Identifying Drug Therapy Problems Through Patient Consultation at Community Pharmacies

Persistent Link:
http://hdl.handle.net/10150/614231
Title:
Identifying Drug Therapy Problems Through Patient Consultation at Community Pharmacies
Author:
Campbell, Michael; Moslem, Mobeen; Spriggel, Preston; Warholak, Terri
Affiliation:
College of Pharmacy, The University of Arizona
Issue Date:
2013
Rights:
Copyright © is held by the author.
Collection Information:
This item is part of the Pharmacy Student Research Projects collection, made available by the College of Pharmacy and the University Libraries at the University of Arizona. For more information about items in this collection, please contact Jennifer Martin, Associate Librarian and Clinical Instructor, Pharmacy Practice and Science, jenmartin@email.arizona.edu.
Publisher:
The University of Arizona.
Abstract:
Specific Aims: The objective of this quality improvement project is to evaluate if drug therapy problems in a community pharmacy setting can be identified via patient counseling at the time of prescription pick up. The central hypothesis of the project is that patient consultation will aid in identifying drug therapy problems and reduce the amount of negative effects posed by these problems. Methods: This project will assess data obtained through a medication therapy intervention report utilized in multiple community pharmacy environments in Arizona. Any consultation provided to a patient by a pharmacist or pharmacy intern regarding a new or transferred prescription will be eligible for data collection. The primary dependent variable is the number of drug therapy problems identified during consultation. Drug therapy problems will be assessed via expert opinion to identify the potential negative impact they may have posed to patients. Data analysis will involve the frequency and type of drug therapy problems identified during data collection. Main Results: A total of 1305 prescriptions were screened during the data collection period. A total of 29 drug therapy problems were identified upon patient consultation. This yielded a 2.2% drug therapy problem occurrence during data collection. The most commonly occurring drug therapy problem involved a patient drug allergy or sensitivity issue. Conclusion: Future research is warranted on the effects that drug therapy problems have on patients and the healthcare system. This project is descriptive in nature and may not be applicable to every community pharmacy in Arizona.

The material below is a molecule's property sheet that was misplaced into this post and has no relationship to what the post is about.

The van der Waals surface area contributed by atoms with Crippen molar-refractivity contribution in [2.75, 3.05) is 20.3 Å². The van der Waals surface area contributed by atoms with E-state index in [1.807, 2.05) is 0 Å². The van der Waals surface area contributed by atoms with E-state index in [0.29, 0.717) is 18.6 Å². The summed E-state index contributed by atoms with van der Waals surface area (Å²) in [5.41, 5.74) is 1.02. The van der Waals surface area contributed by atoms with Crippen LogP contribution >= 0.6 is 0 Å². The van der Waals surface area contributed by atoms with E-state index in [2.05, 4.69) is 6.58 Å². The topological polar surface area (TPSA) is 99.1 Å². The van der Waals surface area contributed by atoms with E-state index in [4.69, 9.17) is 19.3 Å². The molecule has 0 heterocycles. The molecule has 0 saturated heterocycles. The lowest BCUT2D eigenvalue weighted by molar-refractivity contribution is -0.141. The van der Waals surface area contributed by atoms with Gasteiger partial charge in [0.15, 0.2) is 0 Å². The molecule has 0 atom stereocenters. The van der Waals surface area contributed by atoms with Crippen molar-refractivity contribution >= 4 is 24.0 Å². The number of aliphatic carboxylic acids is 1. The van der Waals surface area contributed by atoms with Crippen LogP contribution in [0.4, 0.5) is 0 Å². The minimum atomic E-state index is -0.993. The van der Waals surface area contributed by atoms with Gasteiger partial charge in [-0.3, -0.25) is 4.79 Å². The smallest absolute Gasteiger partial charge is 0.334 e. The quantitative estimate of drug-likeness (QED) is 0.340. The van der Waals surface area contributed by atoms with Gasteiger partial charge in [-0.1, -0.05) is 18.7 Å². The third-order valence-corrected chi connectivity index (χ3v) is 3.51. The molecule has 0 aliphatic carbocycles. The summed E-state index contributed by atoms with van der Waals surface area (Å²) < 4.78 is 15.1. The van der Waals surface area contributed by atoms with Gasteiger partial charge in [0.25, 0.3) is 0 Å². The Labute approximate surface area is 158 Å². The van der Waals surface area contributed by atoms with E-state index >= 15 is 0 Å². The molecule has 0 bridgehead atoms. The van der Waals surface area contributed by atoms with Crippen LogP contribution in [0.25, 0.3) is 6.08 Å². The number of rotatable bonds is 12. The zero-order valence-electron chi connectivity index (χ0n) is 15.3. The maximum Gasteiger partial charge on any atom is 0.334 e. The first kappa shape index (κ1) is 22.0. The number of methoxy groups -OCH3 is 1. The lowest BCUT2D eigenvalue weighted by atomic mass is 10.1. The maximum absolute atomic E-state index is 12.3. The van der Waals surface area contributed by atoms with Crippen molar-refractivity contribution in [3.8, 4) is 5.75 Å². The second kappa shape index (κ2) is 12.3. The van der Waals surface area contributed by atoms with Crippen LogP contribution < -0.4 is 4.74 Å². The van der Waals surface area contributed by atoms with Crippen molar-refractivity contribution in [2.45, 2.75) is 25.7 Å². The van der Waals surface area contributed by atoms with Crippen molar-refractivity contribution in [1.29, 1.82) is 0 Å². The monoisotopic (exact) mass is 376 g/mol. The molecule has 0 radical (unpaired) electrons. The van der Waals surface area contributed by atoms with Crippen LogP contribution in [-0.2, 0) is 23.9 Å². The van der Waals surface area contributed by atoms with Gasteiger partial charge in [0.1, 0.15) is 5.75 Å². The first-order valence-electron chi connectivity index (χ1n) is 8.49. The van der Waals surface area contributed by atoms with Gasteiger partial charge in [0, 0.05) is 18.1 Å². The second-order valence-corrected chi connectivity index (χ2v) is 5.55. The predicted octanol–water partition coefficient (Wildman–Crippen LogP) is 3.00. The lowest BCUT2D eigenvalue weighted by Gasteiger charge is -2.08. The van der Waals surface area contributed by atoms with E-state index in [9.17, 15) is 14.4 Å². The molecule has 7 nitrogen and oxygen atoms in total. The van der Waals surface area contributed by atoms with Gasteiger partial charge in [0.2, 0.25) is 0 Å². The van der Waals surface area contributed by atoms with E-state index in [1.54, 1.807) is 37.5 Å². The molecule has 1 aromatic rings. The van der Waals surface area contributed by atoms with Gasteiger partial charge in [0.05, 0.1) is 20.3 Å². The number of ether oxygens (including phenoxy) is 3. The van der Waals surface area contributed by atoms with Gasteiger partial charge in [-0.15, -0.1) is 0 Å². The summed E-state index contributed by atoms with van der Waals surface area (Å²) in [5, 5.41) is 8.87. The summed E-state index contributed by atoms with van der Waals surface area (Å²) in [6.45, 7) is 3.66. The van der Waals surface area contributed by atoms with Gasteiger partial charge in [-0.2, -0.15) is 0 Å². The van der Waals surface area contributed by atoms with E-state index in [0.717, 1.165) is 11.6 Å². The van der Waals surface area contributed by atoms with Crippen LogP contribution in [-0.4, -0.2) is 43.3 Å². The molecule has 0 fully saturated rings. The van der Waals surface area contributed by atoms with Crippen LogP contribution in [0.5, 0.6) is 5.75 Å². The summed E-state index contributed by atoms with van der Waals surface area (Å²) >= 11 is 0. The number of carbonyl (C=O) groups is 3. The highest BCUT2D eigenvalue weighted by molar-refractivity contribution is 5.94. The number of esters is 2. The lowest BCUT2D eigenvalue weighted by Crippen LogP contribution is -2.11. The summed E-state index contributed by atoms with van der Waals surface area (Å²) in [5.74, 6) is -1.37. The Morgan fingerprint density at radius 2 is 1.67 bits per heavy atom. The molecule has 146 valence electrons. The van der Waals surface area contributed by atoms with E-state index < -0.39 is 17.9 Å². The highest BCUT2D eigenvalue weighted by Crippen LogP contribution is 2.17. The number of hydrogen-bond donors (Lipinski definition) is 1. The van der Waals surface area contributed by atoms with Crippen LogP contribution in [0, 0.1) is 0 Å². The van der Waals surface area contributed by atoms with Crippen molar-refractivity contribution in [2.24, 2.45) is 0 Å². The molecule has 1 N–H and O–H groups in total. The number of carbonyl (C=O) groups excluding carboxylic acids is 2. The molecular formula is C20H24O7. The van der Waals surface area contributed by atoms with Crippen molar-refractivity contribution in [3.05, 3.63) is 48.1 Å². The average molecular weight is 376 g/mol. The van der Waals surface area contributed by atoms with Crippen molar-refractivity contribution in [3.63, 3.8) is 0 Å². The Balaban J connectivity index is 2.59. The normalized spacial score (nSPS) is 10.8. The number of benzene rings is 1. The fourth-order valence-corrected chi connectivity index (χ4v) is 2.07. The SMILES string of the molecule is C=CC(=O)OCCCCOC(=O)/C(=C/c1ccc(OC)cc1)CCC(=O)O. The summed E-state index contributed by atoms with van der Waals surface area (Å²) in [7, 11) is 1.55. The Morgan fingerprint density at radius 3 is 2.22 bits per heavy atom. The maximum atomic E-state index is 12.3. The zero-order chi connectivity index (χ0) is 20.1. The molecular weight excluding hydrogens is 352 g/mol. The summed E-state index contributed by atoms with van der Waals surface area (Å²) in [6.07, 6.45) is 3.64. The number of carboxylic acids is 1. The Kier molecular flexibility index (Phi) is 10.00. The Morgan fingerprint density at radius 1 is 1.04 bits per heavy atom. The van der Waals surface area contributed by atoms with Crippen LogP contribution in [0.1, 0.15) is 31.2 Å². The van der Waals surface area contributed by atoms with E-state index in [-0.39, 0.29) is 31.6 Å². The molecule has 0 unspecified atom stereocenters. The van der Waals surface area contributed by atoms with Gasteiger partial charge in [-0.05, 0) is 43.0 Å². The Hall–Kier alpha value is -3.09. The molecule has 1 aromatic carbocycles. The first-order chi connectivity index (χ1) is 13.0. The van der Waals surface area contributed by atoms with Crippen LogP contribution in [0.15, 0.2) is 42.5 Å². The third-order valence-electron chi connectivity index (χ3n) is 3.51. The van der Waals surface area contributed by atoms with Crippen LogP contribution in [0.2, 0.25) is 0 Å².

Description:
Class of 2013 Abstract
Keywords:
Therapy; Consultation; Pharmacies; Drug
Advisor:
Warholak, Terri

Full metadata record

DC FieldValue Language
dc.contributor.advisorWarholak, Terrien
dc.contributor.authorCampbell, Michaelen
dc.contributor.authorMoslem, Mobeenen
dc.contributor.authorSpriggel, Prestonen
dc.contributor.authorWarholak, Terrien
dc.date.accessioned2016-06-22T20:58:54Z-
dc.date.available2016-06-22T20:58:54Z-
dc.date.issued2013-
dc.identifier.urihttp://hdl.handle.net/10150/614231-
dc.descriptionClass of 2013 Abstracten
dc.description.abstractSpecific Aims: The objective of this quality improvement project is to evaluate if drug therapy problems in a community pharmacy setting can be identified via patient counseling at the time of prescription pick up. The central hypothesis of the project is that patient consultation will aid in identifying drug therapy problems and reduce the amount of negative effects posed by these problems. Methods: This project will assess data obtained through a medication therapy intervention report utilized in multiple community pharmacy environments in Arizona. Any consultation provided to a patient by a pharmacist or pharmacy intern regarding a new or transferred prescription will be eligible for data collection. The primary dependent variable is the number of drug therapy problems identified during consultation. Drug therapy problems will be assessed via expert opinion to identify the potential negative impact they may have posed to patients. Data analysis will involve the frequency and type of drug therapy problems identified during data collection. Main Results: A total of 1305 prescriptions were screened during the data collection period. A total of 29 drug therapy problems were identified upon patient consultation. This yielded a 2.2% drug therapy problem occurrence during data collection. The most commonly occurring drug therapy problem involved a patient drug allergy or sensitivity issue. Conclusion: Future research is warranted on the effects that drug therapy problems have on patients and the healthcare system. This project is descriptive in nature and may not be applicable to every community pharmacy in Arizona.en
dc.language.isoen_USen
dc.publisherThe University of Arizona.en
dc.rightsCopyright © is held by the author.en
dc.subjectTherapyen
dc.subjectConsultationen
dc.subjectPharmaciesen
dc.subjectDrugen
dc.titleIdentifying Drug Therapy Problems Through Patient Consultation at Community Pharmaciesen_US
dc.typetexten
dc.typeElectronic Reporten
dc.contributor.departmentCollege of Pharmacy, The University of Arizonaen
dc.description.collectioninformationThis item is part of the Pharmacy Student Research Projects collection, made available by the College of Pharmacy and the University Libraries at the University of Arizona. For more information about items in this collection, please contact Jennifer Martin, Associate Librarian and Clinical Instructor, Pharmacy Practice and Science, jenmartin@email.arizona.edu.en
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